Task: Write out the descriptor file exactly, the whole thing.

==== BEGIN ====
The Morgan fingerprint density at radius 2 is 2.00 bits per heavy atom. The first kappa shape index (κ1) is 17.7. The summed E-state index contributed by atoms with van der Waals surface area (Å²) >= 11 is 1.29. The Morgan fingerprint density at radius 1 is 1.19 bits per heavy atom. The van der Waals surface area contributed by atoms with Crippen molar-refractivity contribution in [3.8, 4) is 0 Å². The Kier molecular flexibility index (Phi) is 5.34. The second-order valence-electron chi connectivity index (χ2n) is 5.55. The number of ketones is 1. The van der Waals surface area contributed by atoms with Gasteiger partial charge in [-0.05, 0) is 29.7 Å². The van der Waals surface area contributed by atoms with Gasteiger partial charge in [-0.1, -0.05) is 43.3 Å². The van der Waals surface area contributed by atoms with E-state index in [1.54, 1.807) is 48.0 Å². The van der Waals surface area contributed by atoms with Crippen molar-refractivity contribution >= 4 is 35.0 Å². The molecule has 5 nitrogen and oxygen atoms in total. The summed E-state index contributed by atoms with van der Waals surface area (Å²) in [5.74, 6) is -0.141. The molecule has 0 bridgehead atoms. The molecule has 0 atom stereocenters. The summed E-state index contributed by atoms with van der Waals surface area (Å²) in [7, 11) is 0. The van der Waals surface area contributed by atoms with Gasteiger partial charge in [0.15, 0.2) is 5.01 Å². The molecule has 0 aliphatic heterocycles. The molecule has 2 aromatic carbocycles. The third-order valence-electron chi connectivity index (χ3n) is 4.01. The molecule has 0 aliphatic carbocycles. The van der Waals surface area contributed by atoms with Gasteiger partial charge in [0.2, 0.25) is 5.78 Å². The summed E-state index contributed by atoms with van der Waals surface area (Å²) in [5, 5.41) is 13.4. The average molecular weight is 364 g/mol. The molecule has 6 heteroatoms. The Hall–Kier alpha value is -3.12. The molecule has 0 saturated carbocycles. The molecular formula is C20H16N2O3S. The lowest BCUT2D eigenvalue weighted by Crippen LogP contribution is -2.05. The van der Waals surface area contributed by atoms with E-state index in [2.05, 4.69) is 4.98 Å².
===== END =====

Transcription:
The Morgan fingerprint density at radius 2 is 2.00 bits per heavy atom. The first kappa shape index (κ1) is 17.7. The summed E-state index contributed by atoms with van der Waals surface area (Å²) >= 11 is 1.29. The Morgan fingerprint density at radius 1 is 1.19 bits per heavy atom. The van der Waals surface area contributed by atoms with Crippen molar-refractivity contribution in [3.8, 4) is 0 Å². The Kier molecular flexibility index (Phi) is 5.34. The second-order valence-electron chi connectivity index (χ2n) is 5.55. The number of ketones is 1. The van der Waals surface area contributed by atoms with Gasteiger partial charge in [-0.05, 0) is 29.7 Å². The van der Waals surface area contributed by atoms with Gasteiger partial charge in [-0.1, -0.05) is 43.3 Å². The van der Waals surface area contributed by atoms with E-state index in [1.54, 1.807) is 48.0 Å². The van der Waals surface area contributed by atoms with Crippen molar-refractivity contribution >= 4 is 35.0 Å². The molecule has 5 nitrogen and oxygen atoms in total. The summed E-state index contributed by atoms with van der Waals surface area (Å²) in [5.74, 6) is -0.141. The molecule has 0 bridgehead atoms. The molecule has 0 atom stereocenters. The summed E-state index contributed by atoms with van der Waals surface area (Å²) in [7, 11) is 0. The van der Waals surface area contributed by atoms with Gasteiger partial charge in [0.15, 0.2) is 5.01 Å². The molecule has 0 aliphatic heterocycles. The molecule has 2 aromatic carbocycles. The third-order valence-electron chi connectivity index (χ3n) is 4.01. The molecule has 0 aliphatic carbocycles. The van der Waals surface area contributed by atoms with Gasteiger partial charge in [0.2, 0.25) is 5.78 Å². The summed E-state index contributed by atoms with van der Waals surface area (Å²) in [5, 5.41) is 13.4. The average molecular weight is 364 g/mol. The molecule has 6 heteroatoms. The Hall–Kier alpha value is -3.12. The molecule has 0 saturated carbocycles. The molecular formula is C20H16N2O3S. The lowest BCUT2D eigenvalue weighted by Crippen LogP contribution is -2.05. The van der Waals surface area contributed by atoms with E-state index in [2.05, 4.69) is 4.98 Å².